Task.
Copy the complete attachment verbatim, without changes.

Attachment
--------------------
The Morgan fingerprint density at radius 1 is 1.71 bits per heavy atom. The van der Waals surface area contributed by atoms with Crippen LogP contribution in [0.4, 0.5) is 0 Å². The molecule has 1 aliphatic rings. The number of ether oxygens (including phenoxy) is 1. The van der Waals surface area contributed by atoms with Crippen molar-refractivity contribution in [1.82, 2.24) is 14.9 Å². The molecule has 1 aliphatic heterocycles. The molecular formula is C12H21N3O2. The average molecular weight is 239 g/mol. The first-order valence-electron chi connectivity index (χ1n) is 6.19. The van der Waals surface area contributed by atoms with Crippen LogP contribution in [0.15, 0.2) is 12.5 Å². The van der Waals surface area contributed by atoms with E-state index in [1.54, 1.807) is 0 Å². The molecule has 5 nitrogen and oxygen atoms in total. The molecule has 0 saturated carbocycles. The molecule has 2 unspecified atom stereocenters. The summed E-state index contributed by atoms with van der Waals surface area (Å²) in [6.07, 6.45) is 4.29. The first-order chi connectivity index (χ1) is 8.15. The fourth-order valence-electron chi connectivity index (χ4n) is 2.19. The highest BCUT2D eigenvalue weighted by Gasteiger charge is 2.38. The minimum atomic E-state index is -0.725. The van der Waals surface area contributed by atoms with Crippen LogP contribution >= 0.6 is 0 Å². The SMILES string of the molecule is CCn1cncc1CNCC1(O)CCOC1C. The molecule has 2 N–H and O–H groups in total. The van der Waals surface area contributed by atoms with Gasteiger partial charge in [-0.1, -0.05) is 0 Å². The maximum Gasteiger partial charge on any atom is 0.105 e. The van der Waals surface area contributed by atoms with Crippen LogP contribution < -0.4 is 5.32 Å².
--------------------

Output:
The Morgan fingerprint density at radius 1 is 1.71 bits per heavy atom. The van der Waals surface area contributed by atoms with Crippen LogP contribution in [0.4, 0.5) is 0 Å². The molecule has 1 aliphatic rings. The number of ether oxygens (including phenoxy) is 1. The van der Waals surface area contributed by atoms with Crippen molar-refractivity contribution in [1.82, 2.24) is 14.9 Å². The molecule has 1 aliphatic heterocycles. The molecular formula is C12H21N3O2. The average molecular weight is 239 g/mol. The first-order valence-electron chi connectivity index (χ1n) is 6.19. The van der Waals surface area contributed by atoms with Crippen LogP contribution in [0.15, 0.2) is 12.5 Å². The van der Waals surface area contributed by atoms with E-state index in [1.54, 1.807) is 0 Å². The molecule has 5 nitrogen and oxygen atoms in total. The molecule has 0 saturated carbocycles. The molecule has 2 unspecified atom stereocenters. The summed E-state index contributed by atoms with van der Waals surface area (Å²) in [6.07, 6.45) is 4.29. The first-order chi connectivity index (χ1) is 8.15. The fourth-order valence-electron chi connectivity index (χ4n) is 2.19. The highest BCUT2D eigenvalue weighted by Gasteiger charge is 2.38. The minimum atomic E-state index is -0.725. The van der Waals surface area contributed by atoms with Crippen LogP contribution >= 0.6 is 0 Å². The SMILES string of the molecule is CCn1cncc1CNCC1(O)CCOC1C. The molecule has 2 N–H and O–H groups in total. The van der Waals surface area contributed by atoms with Gasteiger partial charge in [-0.1, -0.05) is 0 Å². The maximum Gasteiger partial charge on any atom is 0.105 e. The van der Waals surface area contributed by atoms with Crippen LogP contribution < -0.4 is 5.32 Å².